Senior Minister's Message--Rev. Dr. Mark Boyea

“Do not be afraid”

In less than a month, we will once again celebrate the Christmas story as a spiritual community.  Stories actually.  Plural.  Despite the fact that most Christmas  pageants,  the wider culture,  and  many  Christians  recall  only  a single  story with shepherds,  angels,  wise  men  and  a manger,  there  are actually  two markedly  different  stories  about  Jesus’  birth  - one  in  the Gospel of Matthew and the other in the Gospel of Luke. For example, there are shepherds and a manger in Luke, but no wise men. In Matthew, it’s the reverse.

There  is  however,  one  essential  detail  they  do  have in  common   In  both Christmas  stories,  the  first  words  spoken  by  any  character  are  the  same: “Do not be afraid”. In Matthew’s Gospel, an angel speaks those words to Joseph in reference to the coming birth of Jesus. In Luke, they are spoken by  an  angel  to  Zechariah  in  reference  to  the  coming birth  of  John  the Baptist.  And John’s expected birth   is actually the beginning of the Christmas story for Luke. But the words are the same: “Do not be afraid”.

Yet as we enter the 2018 Advent and Christmas season, fear seems to be everywhere and growing.  As Martha Nussbaum, perhaps the most prominent  American  moral  philosopher  of  our  time  puts  it  in  her  latest book, The Monarchy of Fear, fear has “suffused” our current society due to a combination  of  extreme  polarization  and  the  forces  of  automation, outsourcing of jobs, and globalization, which have left many feeling powerless.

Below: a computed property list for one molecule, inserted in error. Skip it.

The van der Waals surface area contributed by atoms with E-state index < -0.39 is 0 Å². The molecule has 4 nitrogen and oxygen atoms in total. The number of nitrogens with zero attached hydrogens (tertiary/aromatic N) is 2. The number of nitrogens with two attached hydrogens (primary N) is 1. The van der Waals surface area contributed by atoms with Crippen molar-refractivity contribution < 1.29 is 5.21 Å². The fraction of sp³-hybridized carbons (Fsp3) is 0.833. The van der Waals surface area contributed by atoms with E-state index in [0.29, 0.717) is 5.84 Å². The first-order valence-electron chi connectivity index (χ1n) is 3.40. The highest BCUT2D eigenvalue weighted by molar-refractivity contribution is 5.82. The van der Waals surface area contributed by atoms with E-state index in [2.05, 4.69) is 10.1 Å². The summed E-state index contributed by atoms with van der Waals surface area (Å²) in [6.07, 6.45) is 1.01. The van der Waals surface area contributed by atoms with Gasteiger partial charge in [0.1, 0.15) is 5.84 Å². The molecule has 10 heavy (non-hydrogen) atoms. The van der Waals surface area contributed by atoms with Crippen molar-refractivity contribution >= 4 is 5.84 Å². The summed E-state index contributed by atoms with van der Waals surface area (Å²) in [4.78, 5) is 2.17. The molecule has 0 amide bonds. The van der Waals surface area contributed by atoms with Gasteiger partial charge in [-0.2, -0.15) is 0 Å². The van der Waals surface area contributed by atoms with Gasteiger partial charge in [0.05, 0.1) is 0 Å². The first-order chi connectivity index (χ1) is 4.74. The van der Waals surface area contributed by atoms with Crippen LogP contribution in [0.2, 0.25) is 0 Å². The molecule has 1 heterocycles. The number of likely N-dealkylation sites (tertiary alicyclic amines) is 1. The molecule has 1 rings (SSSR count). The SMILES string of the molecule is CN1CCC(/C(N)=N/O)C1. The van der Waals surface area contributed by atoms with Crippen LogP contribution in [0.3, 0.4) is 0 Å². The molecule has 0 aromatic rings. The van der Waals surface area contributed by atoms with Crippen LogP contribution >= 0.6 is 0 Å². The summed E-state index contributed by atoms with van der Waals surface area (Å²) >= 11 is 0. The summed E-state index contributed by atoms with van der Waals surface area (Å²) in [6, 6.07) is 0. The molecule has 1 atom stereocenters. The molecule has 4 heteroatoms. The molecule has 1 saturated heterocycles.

But  still,  the  very  first  words  God  speaks  to  us  through  angels  - a  word which means “messengers” -are “Do not be afraid”. And the Jesus who is born as the central act of the Christmas story will, as an adult, say “Do not be afraid” to those with him -to us -more than anything else.

If  fear  though,  is,  as  science  understands  it,  a  natural  part  of  the  human condition, how do we “not be afraid”? My sense is that what first God and then Jesus are really pointing to with those words has much less to do with the emotion and much more with the response. As Nussbaum discusses, to respond  to  fear  with  determination  to  thoughtfully  participate  in  needed change is helpful; to respond with the desire to make others suffer is not. That was the way Jesus responded to and called those in his time to respond to the things they feared. It is the way he and the God who sent him at Christmas call us to respond to what we fear.

Advent and Christmas Blessings,

Mark